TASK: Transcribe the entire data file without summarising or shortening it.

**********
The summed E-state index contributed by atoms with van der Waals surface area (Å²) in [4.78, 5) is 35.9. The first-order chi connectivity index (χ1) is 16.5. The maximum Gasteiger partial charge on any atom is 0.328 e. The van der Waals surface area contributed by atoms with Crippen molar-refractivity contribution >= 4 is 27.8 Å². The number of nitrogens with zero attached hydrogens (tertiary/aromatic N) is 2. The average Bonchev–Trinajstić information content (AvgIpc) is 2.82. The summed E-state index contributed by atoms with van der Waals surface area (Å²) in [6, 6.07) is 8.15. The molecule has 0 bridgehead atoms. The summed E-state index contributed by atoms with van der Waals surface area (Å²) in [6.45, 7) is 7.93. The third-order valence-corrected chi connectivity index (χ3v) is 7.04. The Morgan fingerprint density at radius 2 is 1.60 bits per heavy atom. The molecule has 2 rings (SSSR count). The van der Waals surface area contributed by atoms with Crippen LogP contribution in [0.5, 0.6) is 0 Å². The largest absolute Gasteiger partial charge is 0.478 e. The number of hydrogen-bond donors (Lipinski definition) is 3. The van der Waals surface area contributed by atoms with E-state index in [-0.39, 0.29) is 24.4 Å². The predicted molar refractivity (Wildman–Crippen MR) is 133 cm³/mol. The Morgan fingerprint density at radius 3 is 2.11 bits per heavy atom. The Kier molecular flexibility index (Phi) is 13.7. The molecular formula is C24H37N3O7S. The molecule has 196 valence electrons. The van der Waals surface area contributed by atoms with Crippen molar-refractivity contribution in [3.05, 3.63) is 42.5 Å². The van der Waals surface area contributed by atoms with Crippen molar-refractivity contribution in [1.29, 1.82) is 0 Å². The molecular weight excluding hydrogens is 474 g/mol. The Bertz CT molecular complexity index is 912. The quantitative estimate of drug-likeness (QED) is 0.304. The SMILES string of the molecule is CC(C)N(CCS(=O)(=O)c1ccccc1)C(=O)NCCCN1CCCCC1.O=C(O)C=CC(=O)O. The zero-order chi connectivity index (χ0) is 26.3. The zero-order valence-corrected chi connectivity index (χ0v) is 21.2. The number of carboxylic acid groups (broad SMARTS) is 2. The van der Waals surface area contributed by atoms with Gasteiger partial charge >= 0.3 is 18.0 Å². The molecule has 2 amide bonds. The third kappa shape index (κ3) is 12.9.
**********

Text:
The summed E-state index contributed by atoms with van der Waals surface area (Å²) in [4.78, 5) is 35.9. The first-order chi connectivity index (χ1) is 16.5. The maximum Gasteiger partial charge on any atom is 0.328 e. The van der Waals surface area contributed by atoms with Crippen molar-refractivity contribution >= 4 is 27.8 Å². The number of nitrogens with zero attached hydrogens (tertiary/aromatic N) is 2. The average Bonchev–Trinajstić information content (AvgIpc) is 2.82. The summed E-state index contributed by atoms with van der Waals surface area (Å²) in [6, 6.07) is 8.15. The molecule has 0 bridgehead atoms. The summed E-state index contributed by atoms with van der Waals surface area (Å²) in [6.45, 7) is 7.93. The third-order valence-corrected chi connectivity index (χ3v) is 7.04. The Morgan fingerprint density at radius 2 is 1.60 bits per heavy atom. The molecule has 2 rings (SSSR count). The van der Waals surface area contributed by atoms with Crippen LogP contribution in [0.5, 0.6) is 0 Å². The largest absolute Gasteiger partial charge is 0.478 e. The number of hydrogen-bond donors (Lipinski definition) is 3. The van der Waals surface area contributed by atoms with E-state index in [-0.39, 0.29) is 24.4 Å². The predicted molar refractivity (Wildman–Crippen MR) is 133 cm³/mol. The Morgan fingerprint density at radius 3 is 2.11 bits per heavy atom. The Kier molecular flexibility index (Phi) is 13.7. The molecular formula is C24H37N3O7S. The molecule has 196 valence electrons. The van der Waals surface area contributed by atoms with Crippen molar-refractivity contribution in [3.05, 3.63) is 42.5 Å². The van der Waals surface area contributed by atoms with Crippen molar-refractivity contribution in [1.29, 1.82) is 0 Å². The molecular weight excluding hydrogens is 474 g/mol. The Bertz CT molecular complexity index is 912. The quantitative estimate of drug-likeness (QED) is 0.304. The SMILES string of the molecule is CC(C)N(CCS(=O)(=O)c1ccccc1)C(=O)NCCCN1CCCCC1.O=C(O)C=CC(=O)O. The zero-order chi connectivity index (χ0) is 26.3. The zero-order valence-corrected chi connectivity index (χ0v) is 21.2. The number of carboxylic acid groups (broad SMARTS) is 2. The van der Waals surface area contributed by atoms with Gasteiger partial charge >= 0.3 is 18.0 Å². The molecule has 2 amide bonds. The third kappa shape index (κ3) is 12.9.